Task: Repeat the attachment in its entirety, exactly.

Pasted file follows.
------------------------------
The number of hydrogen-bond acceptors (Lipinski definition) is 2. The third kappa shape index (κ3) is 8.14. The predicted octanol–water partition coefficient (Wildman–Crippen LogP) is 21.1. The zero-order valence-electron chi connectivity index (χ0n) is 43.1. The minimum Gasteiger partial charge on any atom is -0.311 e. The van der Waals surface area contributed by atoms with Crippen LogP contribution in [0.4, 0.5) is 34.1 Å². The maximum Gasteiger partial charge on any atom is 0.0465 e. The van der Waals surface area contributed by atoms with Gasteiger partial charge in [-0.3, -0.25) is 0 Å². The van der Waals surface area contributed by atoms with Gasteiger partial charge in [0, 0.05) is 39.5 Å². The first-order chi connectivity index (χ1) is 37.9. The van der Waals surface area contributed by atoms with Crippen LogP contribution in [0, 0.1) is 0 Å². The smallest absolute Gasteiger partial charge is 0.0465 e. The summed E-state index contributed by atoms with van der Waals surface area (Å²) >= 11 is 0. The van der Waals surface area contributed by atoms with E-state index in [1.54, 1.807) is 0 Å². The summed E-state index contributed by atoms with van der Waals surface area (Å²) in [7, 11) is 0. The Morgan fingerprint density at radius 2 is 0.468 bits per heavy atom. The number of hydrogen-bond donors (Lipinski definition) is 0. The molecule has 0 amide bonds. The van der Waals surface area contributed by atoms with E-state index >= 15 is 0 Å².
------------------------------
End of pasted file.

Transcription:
The number of hydrogen-bond acceptors (Lipinski definition) is 2. The third kappa shape index (κ3) is 8.14. The predicted octanol–water partition coefficient (Wildman–Crippen LogP) is 21.1. The zero-order valence-electron chi connectivity index (χ0n) is 43.1. The minimum Gasteiger partial charge on any atom is -0.311 e. The van der Waals surface area contributed by atoms with Crippen LogP contribution in [0.4, 0.5) is 34.1 Å². The maximum Gasteiger partial charge on any atom is 0.0465 e. The van der Waals surface area contributed by atoms with Gasteiger partial charge in [-0.3, -0.25) is 0 Å². The van der Waals surface area contributed by atoms with Gasteiger partial charge in [0, 0.05) is 39.5 Å². The first-order chi connectivity index (χ1) is 37.9. The van der Waals surface area contributed by atoms with Crippen LogP contribution in [0, 0.1) is 0 Å². The smallest absolute Gasteiger partial charge is 0.0465 e. The summed E-state index contributed by atoms with van der Waals surface area (Å²) >= 11 is 0. The van der Waals surface area contributed by atoms with E-state index in [1.54, 1.807) is 0 Å². The summed E-state index contributed by atoms with van der Waals surface area (Å²) in [7, 11) is 0. The Morgan fingerprint density at radius 2 is 0.468 bits per heavy atom. The number of hydrogen-bond donors (Lipinski definition) is 0. The molecule has 0 amide bonds. The van der Waals surface area contributed by atoms with E-state index >= 15 is 0 Å².